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Instructor Class Description

Time Schedule:

Jonathan W. Warren
Seattle Campus

Social Change in Latin America

Explores cultures, identities, political economy, and popular mobilization in Latin America. Examines relations of power and production between social classes and ethnic groups, as well as ideologies and intellectual movements. Offered: jointly with SOC 355.

Class description

This course is focused on the broad theme of social change in Latin America with an emphasis on the role of culture and change in Brazil. As the Brazilian sociologist, Paulo Freire once said, To deny the importance of subjectivity in the process of transforming the world and history is nave and simplistic. It is to admit the impossible: a world without men. And yet many social theorists deny or minimize the relevance of narratives, habitus, identities, common sense, i.e., culture. They assume a world of rational actors or publics who are overly-determined by the social, material or institutional. In effect, then, they presume the impossible: a social world without humans. In this class students will learn that the path to progress and change is very different than the one commonly touted by most of the theorists and practitioners of improvement. They will be taught the importance of subjectivities in social formations and how their transformation is vital if progress is to be made on many of the great challenges facing contemporary Brazilian society, such as gang violence, democracy, poverty, racism, environmental destruction and economic development. Finally students will explore a number of effective strategies for changing culture both in Brazil and elsewhere.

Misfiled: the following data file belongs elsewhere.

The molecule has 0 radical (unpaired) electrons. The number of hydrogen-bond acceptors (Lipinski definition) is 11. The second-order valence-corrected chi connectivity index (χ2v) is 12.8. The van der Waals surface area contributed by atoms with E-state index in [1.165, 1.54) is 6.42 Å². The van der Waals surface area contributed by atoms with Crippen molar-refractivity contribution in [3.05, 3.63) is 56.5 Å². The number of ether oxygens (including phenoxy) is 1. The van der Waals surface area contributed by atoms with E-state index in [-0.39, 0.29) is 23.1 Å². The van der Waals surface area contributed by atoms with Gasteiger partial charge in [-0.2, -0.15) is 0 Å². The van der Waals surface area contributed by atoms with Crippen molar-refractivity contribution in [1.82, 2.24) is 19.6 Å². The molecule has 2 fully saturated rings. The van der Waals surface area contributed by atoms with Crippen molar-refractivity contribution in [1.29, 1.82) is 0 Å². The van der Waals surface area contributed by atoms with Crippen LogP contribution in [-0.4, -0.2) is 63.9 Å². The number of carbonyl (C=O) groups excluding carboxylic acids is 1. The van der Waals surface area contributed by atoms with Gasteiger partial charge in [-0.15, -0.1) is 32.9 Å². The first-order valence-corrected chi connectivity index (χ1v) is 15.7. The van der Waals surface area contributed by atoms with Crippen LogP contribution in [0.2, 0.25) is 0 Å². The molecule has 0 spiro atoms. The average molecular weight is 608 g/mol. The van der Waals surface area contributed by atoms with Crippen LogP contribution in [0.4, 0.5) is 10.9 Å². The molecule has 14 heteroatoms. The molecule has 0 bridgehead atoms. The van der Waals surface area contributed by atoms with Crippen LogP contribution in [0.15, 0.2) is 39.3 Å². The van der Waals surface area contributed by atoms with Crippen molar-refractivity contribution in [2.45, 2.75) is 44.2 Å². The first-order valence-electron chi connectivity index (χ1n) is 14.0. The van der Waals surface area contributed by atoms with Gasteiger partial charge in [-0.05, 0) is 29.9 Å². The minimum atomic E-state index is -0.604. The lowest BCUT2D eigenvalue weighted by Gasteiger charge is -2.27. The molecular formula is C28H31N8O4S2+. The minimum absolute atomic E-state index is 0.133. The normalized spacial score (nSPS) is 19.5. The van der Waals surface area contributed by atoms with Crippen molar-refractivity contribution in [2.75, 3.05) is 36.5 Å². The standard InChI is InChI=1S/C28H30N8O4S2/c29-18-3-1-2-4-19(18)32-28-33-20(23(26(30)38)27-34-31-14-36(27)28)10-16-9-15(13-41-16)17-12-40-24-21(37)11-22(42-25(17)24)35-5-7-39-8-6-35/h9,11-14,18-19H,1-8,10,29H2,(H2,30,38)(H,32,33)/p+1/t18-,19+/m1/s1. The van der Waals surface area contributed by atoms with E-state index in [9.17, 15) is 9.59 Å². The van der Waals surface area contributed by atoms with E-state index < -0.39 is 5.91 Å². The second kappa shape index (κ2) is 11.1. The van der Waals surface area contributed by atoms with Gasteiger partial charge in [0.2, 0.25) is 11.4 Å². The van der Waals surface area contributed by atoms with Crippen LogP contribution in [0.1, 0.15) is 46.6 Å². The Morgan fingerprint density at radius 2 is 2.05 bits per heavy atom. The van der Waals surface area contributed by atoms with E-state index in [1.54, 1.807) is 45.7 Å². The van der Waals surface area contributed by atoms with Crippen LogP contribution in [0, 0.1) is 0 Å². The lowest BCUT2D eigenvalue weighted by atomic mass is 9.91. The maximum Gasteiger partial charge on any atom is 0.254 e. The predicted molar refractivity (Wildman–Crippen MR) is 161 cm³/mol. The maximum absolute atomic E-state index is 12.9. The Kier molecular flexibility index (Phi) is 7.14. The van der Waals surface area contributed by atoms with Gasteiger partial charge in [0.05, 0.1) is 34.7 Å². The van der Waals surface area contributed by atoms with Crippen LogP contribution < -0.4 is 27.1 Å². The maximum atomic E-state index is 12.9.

Student learning goals

General method of instruction

Recommended preparation

Class assignments and grading

The information above is intended to be helpful in choosing courses. Because the instructor may further develop his/her plans for this course, its characteristics are subject to change without notice. In most cases, the official course syllabus will be distributed on the first day of class.
Last Update by Jonathan W. Warren
Date: 03/28/2012